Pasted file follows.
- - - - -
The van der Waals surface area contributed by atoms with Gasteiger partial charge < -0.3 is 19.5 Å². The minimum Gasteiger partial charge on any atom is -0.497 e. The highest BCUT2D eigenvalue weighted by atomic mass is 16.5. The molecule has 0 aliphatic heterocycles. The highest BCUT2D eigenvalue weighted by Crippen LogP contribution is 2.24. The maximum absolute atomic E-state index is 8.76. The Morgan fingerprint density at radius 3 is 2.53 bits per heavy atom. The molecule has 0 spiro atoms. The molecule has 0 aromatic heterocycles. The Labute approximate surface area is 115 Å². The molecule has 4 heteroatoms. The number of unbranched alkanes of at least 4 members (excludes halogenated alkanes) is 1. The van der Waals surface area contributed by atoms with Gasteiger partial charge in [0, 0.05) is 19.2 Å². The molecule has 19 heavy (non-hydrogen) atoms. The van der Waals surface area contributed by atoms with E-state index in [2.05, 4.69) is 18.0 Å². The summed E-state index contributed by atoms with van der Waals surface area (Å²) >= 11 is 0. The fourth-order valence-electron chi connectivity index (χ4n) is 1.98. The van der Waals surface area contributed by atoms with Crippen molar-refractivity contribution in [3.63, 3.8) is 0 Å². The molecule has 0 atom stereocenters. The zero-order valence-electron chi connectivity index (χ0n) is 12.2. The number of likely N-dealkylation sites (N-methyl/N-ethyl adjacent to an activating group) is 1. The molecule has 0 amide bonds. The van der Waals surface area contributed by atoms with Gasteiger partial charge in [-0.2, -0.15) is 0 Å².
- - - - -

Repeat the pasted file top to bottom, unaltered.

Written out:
The van der Waals surface area contributed by atoms with Gasteiger partial charge < -0.3 is 19.5 Å². The minimum Gasteiger partial charge on any atom is -0.497 e. The highest BCUT2D eigenvalue weighted by atomic mass is 16.5. The molecule has 0 aliphatic heterocycles. The highest BCUT2D eigenvalue weighted by Crippen LogP contribution is 2.24. The maximum absolute atomic E-state index is 8.76. The Morgan fingerprint density at radius 3 is 2.53 bits per heavy atom. The molecule has 0 spiro atoms. The molecule has 0 aromatic heterocycles. The Labute approximate surface area is 115 Å². The molecule has 4 heteroatoms. The number of unbranched alkanes of at least 4 members (excludes halogenated alkanes) is 1. The van der Waals surface area contributed by atoms with Gasteiger partial charge in [0, 0.05) is 19.2 Å². The molecule has 19 heavy (non-hydrogen) atoms. The van der Waals surface area contributed by atoms with E-state index in [2.05, 4.69) is 18.0 Å². The summed E-state index contributed by atoms with van der Waals surface area (Å²) >= 11 is 0. The fourth-order valence-electron chi connectivity index (χ4n) is 1.98. The van der Waals surface area contributed by atoms with Crippen molar-refractivity contribution in [3.63, 3.8) is 0 Å². The molecule has 0 atom stereocenters. The zero-order valence-electron chi connectivity index (χ0n) is 12.2. The number of likely N-dealkylation sites (N-methyl/N-ethyl adjacent to an activating group) is 1. The molecule has 0 amide bonds. The van der Waals surface area contributed by atoms with Gasteiger partial charge in [-0.2, -0.15) is 0 Å².